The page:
Laferrière proliferates and circulates these commodified, racialized and sexualized constructs (in a way both celebratory and unsettling) in such texts as Comment faire l'amour avec un nègre sans se fatiguer (curiously translated into English as How to Make Love to a Negro, with no mention of fatigue) and Cette grenade dans la main du jeune nègre est-elle une arme ou un fruit? (whose English title, Why Must a Black Writer Write About Sex?, also diverges from the French). The subtitles of each book are equally explosive, detonating such ideas as "Le nègre narcisse," "Le nègre est du règne végétal," "Le cannibalisme à visage humain" and "Le pénis nègre et la démoralisation de l'Occident" in the former and "C'est dans le noir qu'un écrivain nègre réfléchit vraiment," "Pourquoi les écrivains nègres préfèrent-ils les blondes?," "Comment avoir du succès instantané," "Le grand éspoir nègre américain," "Le négoce de la peau," and "Je ne suis plus un écrivain nègre" in the latter. The subtitles of the last section in each book, however, are politically significant, forcing Lafferière's readers to re-think many of his preceding tongue-in-cheek, yet deeply sardonic statements: the final section of Comment faire l'amour avec un nègre sans se fatiguer is titled "On ne naît pas Nègre, on le devient," echoing Simone de Beauvoir's famous feminist statement; the final section of Cette grenade dans la main du jeune nègre est-elle une arme ou un fruit?, "Feu sur l'Amérique," alluding to James Baldwin's The Fire Next Time,takes direct aim at the American racial 'desiring machine' from within. In this final section, Laferrière parodies his own text, writing "Le voilà qui arrive, au loin, presque en dansant dans ses tennis Reebok (gracieux mouvement sautillant du ghetto), avec un béret vert et jaune légèrement posé sur sa tête, à la manière des rastas jamaïquains. . . . Ce truc vert qu'il tient dans sa main, est-ce une arme ou un fruit?" ["Here he comes, see him in the distance, practically dancing in his Reebok tennis shoes, the graceful bouncing move of the ghetto, a green and yellow beret sitting lightly on his head, the way the Rastamen wear them. . . . And what about that green thing he's holding? Is that a hand grenade or a piece of fruit?"] (201/198). [End Page 239]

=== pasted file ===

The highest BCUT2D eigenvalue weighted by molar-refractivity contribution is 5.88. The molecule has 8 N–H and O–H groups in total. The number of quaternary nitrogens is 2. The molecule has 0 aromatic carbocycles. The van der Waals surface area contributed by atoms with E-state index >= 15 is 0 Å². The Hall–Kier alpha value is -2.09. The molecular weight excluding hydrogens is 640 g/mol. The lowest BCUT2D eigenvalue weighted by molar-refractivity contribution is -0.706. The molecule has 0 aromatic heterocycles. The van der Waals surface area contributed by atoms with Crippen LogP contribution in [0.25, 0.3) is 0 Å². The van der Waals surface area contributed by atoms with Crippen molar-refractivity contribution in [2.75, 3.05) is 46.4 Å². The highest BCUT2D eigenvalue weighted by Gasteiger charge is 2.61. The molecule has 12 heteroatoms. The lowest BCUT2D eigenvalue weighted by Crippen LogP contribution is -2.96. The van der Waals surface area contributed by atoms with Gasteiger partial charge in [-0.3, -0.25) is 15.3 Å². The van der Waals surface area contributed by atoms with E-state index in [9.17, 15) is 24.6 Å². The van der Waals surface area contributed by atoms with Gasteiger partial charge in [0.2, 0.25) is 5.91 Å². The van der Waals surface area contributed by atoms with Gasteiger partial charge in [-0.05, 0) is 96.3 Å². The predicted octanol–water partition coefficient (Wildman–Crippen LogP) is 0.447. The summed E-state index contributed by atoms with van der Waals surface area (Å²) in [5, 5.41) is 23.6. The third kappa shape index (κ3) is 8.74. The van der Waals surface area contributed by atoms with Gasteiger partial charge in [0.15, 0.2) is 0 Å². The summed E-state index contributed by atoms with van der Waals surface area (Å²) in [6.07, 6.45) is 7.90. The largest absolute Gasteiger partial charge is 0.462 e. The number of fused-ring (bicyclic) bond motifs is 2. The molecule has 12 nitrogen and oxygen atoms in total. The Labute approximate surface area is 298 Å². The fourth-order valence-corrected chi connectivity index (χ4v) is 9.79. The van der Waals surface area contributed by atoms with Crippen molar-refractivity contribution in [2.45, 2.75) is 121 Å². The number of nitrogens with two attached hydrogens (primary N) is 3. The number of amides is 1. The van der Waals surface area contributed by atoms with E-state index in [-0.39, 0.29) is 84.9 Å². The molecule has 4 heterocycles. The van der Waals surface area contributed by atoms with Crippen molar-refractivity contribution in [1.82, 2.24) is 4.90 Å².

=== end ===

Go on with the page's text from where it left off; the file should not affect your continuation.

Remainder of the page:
Laferrière has been lauded and sharply criticized, even villified, for such texts. In Cette grenade dans la main, Laferrière recounts an argument with a Nigerian taxi driver in New York who objected to the apoliticism and sensationalism of Laferrière's works. The taxi driver asks "pourquoi tu continués à exploiter les clichés sur les Nègres?" ["Why do you keep exploiting those clichés about blacks?"]; Laferrière pointedly responds, "c'est une mine à ciel ouvert" ["They're public property"] (68/66). Other criticisms of Laferrière's first novel, Comment faire l'amour avec un nègre sans se fatiguer, are also written about in Cette grenade dans la main, including a contentious encounter between the writer and a blonde woman from New York who was dating an African man. "Mon amant est africain" ["My lover is African"], she argues, "et je peux vous assurer que ce qui se passe entre nous n'a rien à voir avec le sexe" ["and let me assure you that what goes on between us has nothing to do with sex"] (75/73); Laferrière's responds, "Et ça a à voir avec quoi? ["What's it have to do with (then)?"] (75/73). However, rather than apolitical, Laferrière's texts are radically (if also obliquely) politicized. The same novel ends with an imagined conversation between Laferrière and the deceased James Baldwin (one of the three African-American and African diasporic artists to whom the novel is dedicated) about the role of the black author. The other two artists are Miles Davis and Jean-Michel Basquiat, whose art work is included on the covers of both the French edition (Basquiat's "Obnoxious Liberals") and the English translation ("Untitled" painting of a white outlined face with a crown floating above it, a stark visage against a black background with the words "Sugar Ray Robinson" above the face). "Obnoxious Liberals" is an oil and acrylic painting whose folkloric and abstract figures include a man in top hat on whose black clothing is written, "Not for sale." Yet, as Laferrière illustrates, le nègre and la blonde are racial-cultural capital, circulating as commodified images in the late capitalist American racial 'desiring machine.'

My own response to Laferrière's work vacillates (perhaps predictably, Laferrière might add) between the poles of offense and intrigue. Upon first reading Laferrière, I was fascinated by his treatment of la grosse femme [the 'fat lady'], and it is at this point that I enter his work. 8 (Lafferière refers to both le nègre and la grosse femme as sexually insatiable.) However, Laferrière's deterritorializing re-presentation of these images—le nègre [the 'black male'], la blonde [the 'blonde'] and even la grosse femme [the 'fat lady']—erodes the essentialism and similitude of representation itself, allowing these stereotypes of racialized, sexualized alterity to become other than other.